As another academic year begins, debate is sure to flare up on the shortfalls of postsecondary education. Countless white papers and editorials have been written on how universities and colleges are failing us and why the economy will suffer as a result.
It’s easy to criticize schools for being out of touch with the economy of 2014, and certainly changes could be made. But students are also responsible for their learning and becoming the workers of the future.
Contrary to popular thinking, most young people aren’t spoiled or entitled. They simply view the world differently. And I’m unconvinced that the job market is worse for them than it’s been for past generations. It’s just changing in ways that require greater creativity and adaptability. Part of Canada’s labour market challenge is that we’ve yet to see a wave of brand new industries and jobs that normally arise post-recession. Preparing the next generation of workers means preparing to think and act differently.
So forget the policy papers on education reform. What reforms can students make? And how can their individual actions improve Canada’s global competitiveness? Here’s a top ten list of student habits that will spur on a new wave of industries and jobs that don’t even exist yet.
10: Join a club.
Students who engage with their peers and participate in a club on campus will develop empathy, social skills and connections. It doesn’t matter if it’s a debating team or a chess club. Be involved in something unrelated to your studies.
9: Have a writing sample.
Shockingly, it’s possible to complete an undergraduate degree without writing a term paper. But just because it’s not required doesn’t mean you can’t write one. Potential employers will ask for one. Ask your professor to read and grade a paper even if it’s not a course requirement.
8. Find a co-op position.
Many programs offer work co-ops for a semester. This is valuable experience even if it extends the total time it takes to complete your degree.
7: Read novels.
Neuroscience shows that reading fiction exercises the brain in different ways than reading non-fiction. You’ll be reading plenty of textbooks and other course material, but a brain that gets a break with a good dose of fiction will function at a higher level.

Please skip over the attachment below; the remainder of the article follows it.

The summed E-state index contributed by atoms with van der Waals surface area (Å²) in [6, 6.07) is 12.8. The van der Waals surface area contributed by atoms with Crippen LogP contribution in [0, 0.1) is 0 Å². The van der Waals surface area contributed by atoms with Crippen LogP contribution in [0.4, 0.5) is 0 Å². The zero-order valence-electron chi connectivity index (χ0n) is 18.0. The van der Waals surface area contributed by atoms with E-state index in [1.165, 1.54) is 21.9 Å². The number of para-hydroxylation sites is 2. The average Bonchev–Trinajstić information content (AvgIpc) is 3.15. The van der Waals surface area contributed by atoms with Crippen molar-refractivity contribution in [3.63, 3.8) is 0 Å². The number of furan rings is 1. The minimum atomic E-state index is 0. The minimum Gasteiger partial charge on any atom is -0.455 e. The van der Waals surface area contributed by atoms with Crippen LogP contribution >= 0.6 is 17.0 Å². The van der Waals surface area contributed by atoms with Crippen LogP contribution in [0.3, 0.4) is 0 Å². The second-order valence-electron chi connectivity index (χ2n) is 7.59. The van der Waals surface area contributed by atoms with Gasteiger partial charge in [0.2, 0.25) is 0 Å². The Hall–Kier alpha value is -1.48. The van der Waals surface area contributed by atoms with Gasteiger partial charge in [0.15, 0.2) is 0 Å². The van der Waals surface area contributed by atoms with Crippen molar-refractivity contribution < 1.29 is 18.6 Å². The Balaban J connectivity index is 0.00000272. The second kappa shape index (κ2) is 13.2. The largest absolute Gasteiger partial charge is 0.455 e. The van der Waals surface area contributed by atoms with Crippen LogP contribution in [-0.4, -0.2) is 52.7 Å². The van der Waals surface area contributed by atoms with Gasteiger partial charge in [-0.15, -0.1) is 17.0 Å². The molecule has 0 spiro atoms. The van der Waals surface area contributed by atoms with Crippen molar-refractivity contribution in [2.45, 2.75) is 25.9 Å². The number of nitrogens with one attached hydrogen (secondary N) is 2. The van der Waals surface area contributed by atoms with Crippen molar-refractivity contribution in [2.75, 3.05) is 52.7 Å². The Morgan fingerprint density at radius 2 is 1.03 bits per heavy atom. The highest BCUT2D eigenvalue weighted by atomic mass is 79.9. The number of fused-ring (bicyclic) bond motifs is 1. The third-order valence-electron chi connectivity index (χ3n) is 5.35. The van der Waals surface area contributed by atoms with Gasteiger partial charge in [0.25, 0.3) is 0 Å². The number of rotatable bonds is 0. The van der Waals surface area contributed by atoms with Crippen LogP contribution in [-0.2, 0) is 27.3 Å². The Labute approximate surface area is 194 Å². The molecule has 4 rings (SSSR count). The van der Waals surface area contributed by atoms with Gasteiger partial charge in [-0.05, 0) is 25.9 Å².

6. Plan to spend time abroad.
An overseas exchange program to study or work is a fantastic way to develop creative thinking and adaptability.
5: Be curious.
When a professor starts talking about things that aren’t in the text book, don’t throw up your hand and ask “Is this going to be on the exam?” Stories and anecdotes from the real world breathe life into the course material. Developing a natural curiosity about the world includes attention to the information not on the exam.
4: Focus on school, then work.
The realities of managing tuition fees and living expenses require many students to take part-time jobs. But to every extent possible, allow your studies to be the priority and your job a secondary obligation. You’ll have the next 40 years to focus on work.
3: Pick your major by what you’re interested in, not what you think will get you a high-paying job.
It’s true that economy needs more skilled trades, technicians and engineers. But if your passions don’t lie in a specific area, you’re not going to be effective in that field anyway.
2. Take a broad range of courses.
Don’t get caught up in focusing only on your major while ignoring the humanities, sciences and languages. A whole-brain thinker will be the worker of the future.
1: Learn how to learn.
There’s a difference between memorizing material and understanding it. Don’t blame the professor if you don’t learn anything. That’s your job. What employers need are recruits who know how to absorb new material and apply it. They need good learners.
Developing these habits is about more than just having a good postsecondary experience. By developing them you’ll be better equipped for a new wave of industries and jobs that didn’t exist a decade ago. Canada’s economy in 2020 won’t need warm bodies – it’ll need curious, creative, empathetic learners who know how to communicate and how to learn.
This column originally appeared in The Globe and Mail on Au